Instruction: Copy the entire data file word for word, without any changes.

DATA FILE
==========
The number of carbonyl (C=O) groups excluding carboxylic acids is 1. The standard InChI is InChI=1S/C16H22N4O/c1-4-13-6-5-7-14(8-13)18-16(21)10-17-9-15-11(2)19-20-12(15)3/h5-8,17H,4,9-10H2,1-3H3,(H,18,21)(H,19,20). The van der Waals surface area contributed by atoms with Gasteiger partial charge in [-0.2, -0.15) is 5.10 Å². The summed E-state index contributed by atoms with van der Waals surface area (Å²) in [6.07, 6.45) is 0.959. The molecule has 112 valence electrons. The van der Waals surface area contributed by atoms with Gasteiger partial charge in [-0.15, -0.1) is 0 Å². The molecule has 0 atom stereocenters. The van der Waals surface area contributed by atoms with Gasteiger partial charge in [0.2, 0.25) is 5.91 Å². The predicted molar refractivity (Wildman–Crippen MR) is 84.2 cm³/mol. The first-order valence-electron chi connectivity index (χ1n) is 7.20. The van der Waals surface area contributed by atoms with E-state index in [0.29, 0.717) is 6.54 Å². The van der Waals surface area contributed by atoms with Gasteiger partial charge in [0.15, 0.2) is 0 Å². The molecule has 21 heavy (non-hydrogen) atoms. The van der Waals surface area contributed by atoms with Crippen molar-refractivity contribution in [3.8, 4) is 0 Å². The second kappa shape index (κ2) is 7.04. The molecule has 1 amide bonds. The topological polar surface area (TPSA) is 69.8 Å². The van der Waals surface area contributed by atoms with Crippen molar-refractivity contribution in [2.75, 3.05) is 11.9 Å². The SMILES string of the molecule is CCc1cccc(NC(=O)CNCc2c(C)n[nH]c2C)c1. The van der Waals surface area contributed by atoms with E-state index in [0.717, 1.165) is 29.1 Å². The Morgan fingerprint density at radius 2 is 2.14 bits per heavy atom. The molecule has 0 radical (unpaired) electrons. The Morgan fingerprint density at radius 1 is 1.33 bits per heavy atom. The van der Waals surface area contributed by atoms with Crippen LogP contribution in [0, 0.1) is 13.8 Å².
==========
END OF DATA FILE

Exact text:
The number of carbonyl (C=O) groups excluding carboxylic acids is 1. The standard InChI is InChI=1S/C16H22N4O/c1-4-13-6-5-7-14(8-13)18-16(21)10-17-9-15-11(2)19-20-12(15)3/h5-8,17H,4,9-10H2,1-3H3,(H,18,21)(H,19,20). The van der Waals surface area contributed by atoms with Gasteiger partial charge in [-0.2, -0.15) is 5.10 Å². The summed E-state index contributed by atoms with van der Waals surface area (Å²) in [6.07, 6.45) is 0.959. The molecule has 112 valence electrons. The van der Waals surface area contributed by atoms with Gasteiger partial charge in [-0.15, -0.1) is 0 Å². The molecule has 0 atom stereocenters. The van der Waals surface area contributed by atoms with Gasteiger partial charge in [0.2, 0.25) is 5.91 Å². The predicted molar refractivity (Wildman–Crippen MR) is 84.2 cm³/mol. The first-order valence-electron chi connectivity index (χ1n) is 7.20. The van der Waals surface area contributed by atoms with E-state index in [0.29, 0.717) is 6.54 Å². The van der Waals surface area contributed by atoms with Gasteiger partial charge in [0.15, 0.2) is 0 Å². The molecule has 21 heavy (non-hydrogen) atoms. The van der Waals surface area contributed by atoms with Crippen molar-refractivity contribution in [3.8, 4) is 0 Å². The second kappa shape index (κ2) is 7.04. The molecule has 1 amide bonds. The topological polar surface area (TPSA) is 69.8 Å². The van der Waals surface area contributed by atoms with Crippen molar-refractivity contribution in [2.75, 3.05) is 11.9 Å². The SMILES string of the molecule is CCc1cccc(NC(=O)CNCc2c(C)n[nH]c2C)c1. The van der Waals surface area contributed by atoms with E-state index in [0.717, 1.165) is 29.1 Å². The Morgan fingerprint density at radius 2 is 2.14 bits per heavy atom. The molecule has 0 radical (unpaired) electrons. The Morgan fingerprint density at radius 1 is 1.33 bits per heavy atom. The van der Waals surface area contributed by atoms with Crippen LogP contribution in [0, 0.1) is 13.8 Å².